This is the longest absence, by a long shot, I’ve taken from this blog since its inception more than three years ago. It’s been a struggle, to put into words exactly why I needed a break. I still have no solid reason. Nothing happened. It was just a persistent feeling: the need to sit peacefully for a minute, to take time away from constant, frenetic connection.
It’s been a season of sea change. I am re-learning how to focus on what’s actually, concretely important, instead of attempting 100% all the time, running myself into the ground in the process. I’m rejiggering my expectations: drinking a cup of tea and staring out the window doesn’t have to be a lazy act; often it is restorative and necessary. I put so much pressure on myself, both in this space and in life, and it’s only served to make me bone tired. Constant activity, trying to please everyone—it’s simply not sustainable.
I’m working to figure out what I want. I’d like to come out the other side a more joyful person. Like anything worth doing, progress is slow, but for the first time in a long time, I feel like I’m no longer swimming under water.
The woman across the restaurant in the big hat, who smacks her lips unembarrassedly and pronounces her wine “delicious.” Serial. Sandy Kenyon’s movie minute. The apartment-filling smell of caramelized onions. Walking along the Manhattan bridge alone on a brisk November Sunday, listening to a book on tape. Sauce, copious sauce, in almost any variety. The port-in-a-storm quality of the international foods section in the otherwise hectic Bed, Bath, & Beyond on 6th avenue. The earth-sweet-pungent smell of Concord grapes at the market. Homemade hot chocolate. Sitting alone at the kitchen table, licking oozing goat cheese slowly off a dull knife. Pulling a slim volume of Mary Oliver poems off the shelf and carrying it to bed.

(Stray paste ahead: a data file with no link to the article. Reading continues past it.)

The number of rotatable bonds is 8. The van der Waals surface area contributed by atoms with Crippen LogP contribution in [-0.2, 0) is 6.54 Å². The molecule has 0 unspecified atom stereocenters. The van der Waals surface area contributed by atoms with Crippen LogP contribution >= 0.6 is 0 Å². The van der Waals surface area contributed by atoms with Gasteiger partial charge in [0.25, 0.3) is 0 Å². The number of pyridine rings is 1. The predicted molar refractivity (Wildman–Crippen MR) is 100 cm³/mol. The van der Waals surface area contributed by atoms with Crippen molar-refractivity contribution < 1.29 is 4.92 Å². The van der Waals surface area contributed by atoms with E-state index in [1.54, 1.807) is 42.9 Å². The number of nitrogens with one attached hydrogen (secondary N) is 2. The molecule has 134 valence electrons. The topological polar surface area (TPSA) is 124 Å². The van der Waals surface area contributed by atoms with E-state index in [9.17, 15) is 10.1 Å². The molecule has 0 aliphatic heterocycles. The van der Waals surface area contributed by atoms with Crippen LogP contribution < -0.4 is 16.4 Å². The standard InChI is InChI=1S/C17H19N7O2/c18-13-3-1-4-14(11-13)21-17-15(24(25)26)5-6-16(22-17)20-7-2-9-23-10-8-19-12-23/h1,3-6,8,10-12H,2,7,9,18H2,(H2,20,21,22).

In and around Labor Day, the Frenchman and I finagled six days off for a road trip to Maine. We passed long car hours listening to Radiolab, and then long nature-hours playing B for Botticelli (or, B for Butter and Jelly, as we call it). We filled our days with the rush of dark trees. We considered the secret depths of lakes. Mostly though, we stepped outside our normal routine, and paid attention to the quiet.
We also explored many charming port towns, and drank our share of local beer. And we ate well, of course, we ate well.
If you’re planning a trip to Maine, I hope this day-to-day guide–and the subsequent extra recommendations–will prove useful. We loved our time there, and hope to make it back soon.
* I will mention as a disclaimer: I was only in Maine for six days; I’m sure I missed so many gems. I only included the spots I really loved and would recommend without reservation. This is as much a record for myself as it is a guide for others. If you live in Maine, I’d love to hear your opinions about my finds (or better yet, what I didn’t find) in the comments. This is where I went and what I saw in August 2014; if you find a broken link sometime in the future, I apologize. Finally, thank you to the many generous people who made recommendations for our trip.
Until a couple months ago, I was living in the gymnastics dark, unaware I could participate in this–frankly, awesome–sport as an adult. (Thanks, Amelia!) And now that I know, I’m eager to make up for lost time.